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Re: Exceptions in event listeners triggered by dispatchEvent().

From: John Barton <johnjbarton@google.com>
Date: Mon, 3 Jun 2013 16:33:42 -0700
Message-ID: <CA+2jLuL4Q48TY54wnPxDJ+FNySvmim9H07RPcq8XT7Lb5kmKAw@mail.gmail.com>
To: Glenn Maynard <glenn@zewt.org>
Cc: johnjbarton <johnjbarton@chromium.org>, "www-dom@w3.org" <www-dom@w3.org>, Anne van Kesteren <annevk@annevk.nl>
On Mon, Jun 3, 2013 at 3:36 PM, Glenn Maynard <glenn@zewt.org> wrote:

> On Mon, Jun 3, 2013 at 10:14 AM, John Barton <johnjbarton@google.com>wrote:
>> Yes, thanks, I can see that the error can not prevent other handlers, so
>> the error cannot be propagated back to the caller.
>> So the problem that remains is the synchronous call.  That is what set my
>> expectations for a propagated error in the first place.
>> To say this another way: IMO the call to dispatchEvent() should queue the
>> event and continue execution.  All of the event listeners should run on
>> their own event loop turn.
> This is a widely-used API, it's years too late to change this.

I understand this limitation and how hard it may be to know if the current
behavior is the only one which can work.

> You could add a new API, eg.
> obj.dispatchEventAsync(event, function(resultEvent) {
> if!(resultEvent.defaultPrevented) { console.log("Continue"); } });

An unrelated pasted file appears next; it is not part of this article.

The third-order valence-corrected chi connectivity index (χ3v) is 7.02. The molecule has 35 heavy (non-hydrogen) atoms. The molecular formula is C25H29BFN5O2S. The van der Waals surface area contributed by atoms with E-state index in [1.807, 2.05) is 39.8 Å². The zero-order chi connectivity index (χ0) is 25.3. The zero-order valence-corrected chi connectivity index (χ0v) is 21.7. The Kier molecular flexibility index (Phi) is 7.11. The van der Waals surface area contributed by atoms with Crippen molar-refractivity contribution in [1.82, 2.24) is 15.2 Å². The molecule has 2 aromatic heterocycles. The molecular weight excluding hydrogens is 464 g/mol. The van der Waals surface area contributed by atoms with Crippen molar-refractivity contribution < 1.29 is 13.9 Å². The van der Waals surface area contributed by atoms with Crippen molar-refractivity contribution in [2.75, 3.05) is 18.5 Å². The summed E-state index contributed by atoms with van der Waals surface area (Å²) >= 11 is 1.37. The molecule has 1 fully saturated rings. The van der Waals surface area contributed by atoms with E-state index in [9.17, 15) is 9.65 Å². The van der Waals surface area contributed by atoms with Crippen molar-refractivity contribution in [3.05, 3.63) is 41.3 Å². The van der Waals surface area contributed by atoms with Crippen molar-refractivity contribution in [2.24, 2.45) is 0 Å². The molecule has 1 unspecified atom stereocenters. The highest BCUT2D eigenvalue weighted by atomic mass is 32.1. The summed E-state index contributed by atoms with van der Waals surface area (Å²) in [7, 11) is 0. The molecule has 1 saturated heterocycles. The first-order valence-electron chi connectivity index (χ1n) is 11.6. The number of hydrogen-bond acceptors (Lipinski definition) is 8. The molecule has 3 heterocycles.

Sorry, this is not at all what I had in mind. Rather:
   targetElement.dispatch(event); // all listeners run on future turns, we
continue, no blocking, no join.

> but I don't think that would add anything useful to the platform.
>  Functions are made asynchronous if they need to be, such as when the
> result needs to block on I/O.  It's only a hassle when it's not needed.
> By the way, I disagree with the assumption that exceptions not propagating
> implies that a function is asynchronous.  Asynchronous operation implies
> you can't propagate exceptions at the call point, but that doesn't imply
> that if you don't propagate exceptions at the call point you're
> asynchronous.

Maybe I am using the words synchronous/asynchronous incorrectly.

Consider the following code, assuming one of the listeners throws:
   try {
   } catch(exc) {
     console.log("A listener had a error");

How can a developer know that the catch block can never be executed and yet
exceptions in handlers are reported as uncaught? The only other experience
that I know about which accounts with these two facts is that
dispatchEvent() schedules listener executions on another event turn.  But
it doesn't, it's just another wacko Web behavior we have to look up and

Received on Tuesday, 4 June 2013 07:17:37 UTC

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